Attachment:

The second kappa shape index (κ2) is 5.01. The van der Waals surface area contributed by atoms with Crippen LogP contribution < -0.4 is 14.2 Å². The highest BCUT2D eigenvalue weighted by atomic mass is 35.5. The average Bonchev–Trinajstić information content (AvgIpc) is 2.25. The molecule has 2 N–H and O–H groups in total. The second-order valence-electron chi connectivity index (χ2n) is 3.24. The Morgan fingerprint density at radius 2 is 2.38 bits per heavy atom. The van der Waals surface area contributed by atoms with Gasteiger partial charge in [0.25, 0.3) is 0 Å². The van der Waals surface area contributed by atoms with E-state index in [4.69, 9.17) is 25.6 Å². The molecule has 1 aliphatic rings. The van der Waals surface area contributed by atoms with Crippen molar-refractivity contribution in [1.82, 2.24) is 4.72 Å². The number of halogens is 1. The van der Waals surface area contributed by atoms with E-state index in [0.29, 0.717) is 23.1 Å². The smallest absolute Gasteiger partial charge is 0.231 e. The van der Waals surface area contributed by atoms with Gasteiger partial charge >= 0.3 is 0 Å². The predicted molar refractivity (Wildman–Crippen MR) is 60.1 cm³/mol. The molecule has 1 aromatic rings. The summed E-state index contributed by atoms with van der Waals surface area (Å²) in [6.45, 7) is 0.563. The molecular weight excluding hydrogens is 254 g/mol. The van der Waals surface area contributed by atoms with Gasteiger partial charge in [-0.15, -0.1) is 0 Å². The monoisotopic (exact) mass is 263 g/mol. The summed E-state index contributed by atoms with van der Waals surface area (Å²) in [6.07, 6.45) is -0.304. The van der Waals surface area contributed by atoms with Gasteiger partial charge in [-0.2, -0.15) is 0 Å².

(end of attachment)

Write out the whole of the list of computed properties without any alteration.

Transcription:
The second kappa shape index (κ2) is 5.01. The van der Waals surface area contributed by atoms with Crippen LogP contribution < -0.4 is 14.2 Å². The highest BCUT2D eigenvalue weighted by atomic mass is 35.5. The average Bonchev–Trinajstić information content (AvgIpc) is 2.25. The molecule has 2 N–H and O–H groups in total. The second-order valence-electron chi connectivity index (χ2n) is 3.24. The Morgan fingerprint density at radius 2 is 2.38 bits per heavy atom. The van der Waals surface area contributed by atoms with Gasteiger partial charge in [0.25, 0.3) is 0 Å². The van der Waals surface area contributed by atoms with E-state index in [4.69, 9.17) is 25.6 Å². The molecule has 1 aliphatic rings. The van der Waals surface area contributed by atoms with Crippen molar-refractivity contribution in [1.82, 2.24) is 4.72 Å². The number of halogens is 1. The van der Waals surface area contributed by atoms with E-state index in [0.29, 0.717) is 23.1 Å². The smallest absolute Gasteiger partial charge is 0.231 e. The van der Waals surface area contributed by atoms with Gasteiger partial charge >= 0.3 is 0 Å². The predicted molar refractivity (Wildman–Crippen MR) is 60.1 cm³/mol. The molecule has 1 aromatic rings. The summed E-state index contributed by atoms with van der Waals surface area (Å²) in [6.45, 7) is 0.563. The molecular weight excluding hydrogens is 254 g/mol. The van der Waals surface area contributed by atoms with Gasteiger partial charge in [-0.15, -0.1) is 0 Å². The monoisotopic (exact) mass is 263 g/mol. The summed E-state index contributed by atoms with van der Waals surface area (Å²) in [6.07, 6.45) is -0.304. The van der Waals surface area contributed by atoms with Gasteiger partial charge in [-0.2, -0.15) is 0 Å².